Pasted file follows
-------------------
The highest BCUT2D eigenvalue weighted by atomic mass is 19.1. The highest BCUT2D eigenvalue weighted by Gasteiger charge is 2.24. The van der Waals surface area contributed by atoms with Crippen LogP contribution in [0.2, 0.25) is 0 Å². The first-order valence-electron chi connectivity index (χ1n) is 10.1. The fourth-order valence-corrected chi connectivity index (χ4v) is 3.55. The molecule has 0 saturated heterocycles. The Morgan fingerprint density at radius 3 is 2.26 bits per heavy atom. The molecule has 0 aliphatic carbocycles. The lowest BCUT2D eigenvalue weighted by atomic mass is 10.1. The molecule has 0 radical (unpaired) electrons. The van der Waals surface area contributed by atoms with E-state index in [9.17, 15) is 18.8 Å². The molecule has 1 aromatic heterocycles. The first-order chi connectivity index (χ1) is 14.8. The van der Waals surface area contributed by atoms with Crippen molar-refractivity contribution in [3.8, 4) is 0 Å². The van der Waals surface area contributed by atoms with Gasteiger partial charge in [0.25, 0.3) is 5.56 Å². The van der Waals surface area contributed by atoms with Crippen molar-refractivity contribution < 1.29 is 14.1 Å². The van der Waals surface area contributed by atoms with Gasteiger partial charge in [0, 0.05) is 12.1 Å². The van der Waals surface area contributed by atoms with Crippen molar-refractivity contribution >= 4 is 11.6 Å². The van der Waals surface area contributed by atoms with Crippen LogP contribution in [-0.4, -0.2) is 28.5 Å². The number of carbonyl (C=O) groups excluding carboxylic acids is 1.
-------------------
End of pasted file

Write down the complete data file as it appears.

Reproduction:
The highest BCUT2D eigenvalue weighted by atomic mass is 19.1. The highest BCUT2D eigenvalue weighted by Gasteiger charge is 2.24. The van der Waals surface area contributed by atoms with Crippen LogP contribution in [0.2, 0.25) is 0 Å². The first-order valence-electron chi connectivity index (χ1n) is 10.1. The fourth-order valence-corrected chi connectivity index (χ4v) is 3.55. The molecule has 0 saturated heterocycles. The Morgan fingerprint density at radius 3 is 2.26 bits per heavy atom. The molecule has 0 aliphatic carbocycles. The lowest BCUT2D eigenvalue weighted by atomic mass is 10.1. The molecule has 0 radical (unpaired) electrons. The van der Waals surface area contributed by atoms with E-state index in [9.17, 15) is 18.8 Å². The molecule has 1 aromatic heterocycles. The first-order chi connectivity index (χ1) is 14.8. The van der Waals surface area contributed by atoms with Crippen molar-refractivity contribution in [3.8, 4) is 0 Å². The van der Waals surface area contributed by atoms with Gasteiger partial charge in [0.25, 0.3) is 5.56 Å². The van der Waals surface area contributed by atoms with Crippen molar-refractivity contribution < 1.29 is 14.1 Å². The van der Waals surface area contributed by atoms with Gasteiger partial charge in [0, 0.05) is 12.1 Å². The van der Waals surface area contributed by atoms with Crippen molar-refractivity contribution >= 4 is 11.6 Å². The van der Waals surface area contributed by atoms with Crippen LogP contribution in [-0.4, -0.2) is 28.5 Å². The number of carbonyl (C=O) groups excluding carboxylic acids is 1.